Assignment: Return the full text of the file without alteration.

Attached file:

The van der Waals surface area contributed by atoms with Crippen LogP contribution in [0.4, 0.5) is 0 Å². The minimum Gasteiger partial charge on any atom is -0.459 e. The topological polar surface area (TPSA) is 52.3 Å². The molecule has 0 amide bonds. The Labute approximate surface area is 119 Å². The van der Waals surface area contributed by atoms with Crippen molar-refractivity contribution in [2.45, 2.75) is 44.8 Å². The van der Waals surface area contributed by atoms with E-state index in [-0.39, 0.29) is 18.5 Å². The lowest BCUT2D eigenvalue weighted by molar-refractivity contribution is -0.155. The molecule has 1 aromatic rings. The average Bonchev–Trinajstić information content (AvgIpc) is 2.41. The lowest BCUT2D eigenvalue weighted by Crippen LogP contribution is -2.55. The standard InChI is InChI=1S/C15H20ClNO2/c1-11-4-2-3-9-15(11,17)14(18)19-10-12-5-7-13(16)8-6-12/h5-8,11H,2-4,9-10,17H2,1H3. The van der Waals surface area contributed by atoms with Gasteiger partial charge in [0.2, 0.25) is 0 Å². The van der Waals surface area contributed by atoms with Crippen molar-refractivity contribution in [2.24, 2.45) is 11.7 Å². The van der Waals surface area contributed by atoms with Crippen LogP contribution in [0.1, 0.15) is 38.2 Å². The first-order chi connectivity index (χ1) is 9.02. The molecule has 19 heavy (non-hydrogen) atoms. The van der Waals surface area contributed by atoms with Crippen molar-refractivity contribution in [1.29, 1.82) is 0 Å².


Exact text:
The van der Waals surface area contributed by atoms with Crippen LogP contribution in [0.4, 0.5) is 0 Å². The minimum Gasteiger partial charge on any atom is -0.459 e. The topological polar surface area (TPSA) is 52.3 Å². The molecule has 0 amide bonds. The Labute approximate surface area is 119 Å². The van der Waals surface area contributed by atoms with Crippen molar-refractivity contribution in [2.45, 2.75) is 44.8 Å². The van der Waals surface area contributed by atoms with E-state index in [-0.39, 0.29) is 18.5 Å². The lowest BCUT2D eigenvalue weighted by molar-refractivity contribution is -0.155. The molecule has 1 aromatic rings. The average Bonchev–Trinajstić information content (AvgIpc) is 2.41. The lowest BCUT2D eigenvalue weighted by Crippen LogP contribution is -2.55. The standard InChI is InChI=1S/C15H20ClNO2/c1-11-4-2-3-9-15(11,17)14(18)19-10-12-5-7-13(16)8-6-12/h5-8,11H,2-4,9-10,17H2,1H3. The van der Waals surface area contributed by atoms with Gasteiger partial charge in [0.2, 0.25) is 0 Å². The van der Waals surface area contributed by atoms with Crippen molar-refractivity contribution in [2.24, 2.45) is 11.7 Å². The van der Waals surface area contributed by atoms with Crippen LogP contribution in [0.1, 0.15) is 38.2 Å². The first-order chi connectivity index (χ1) is 9.02. The molecule has 19 heavy (non-hydrogen) atoms. The van der Waals surface area contributed by atoms with Crippen molar-refractivity contribution in [1.29, 1.82) is 0 Å².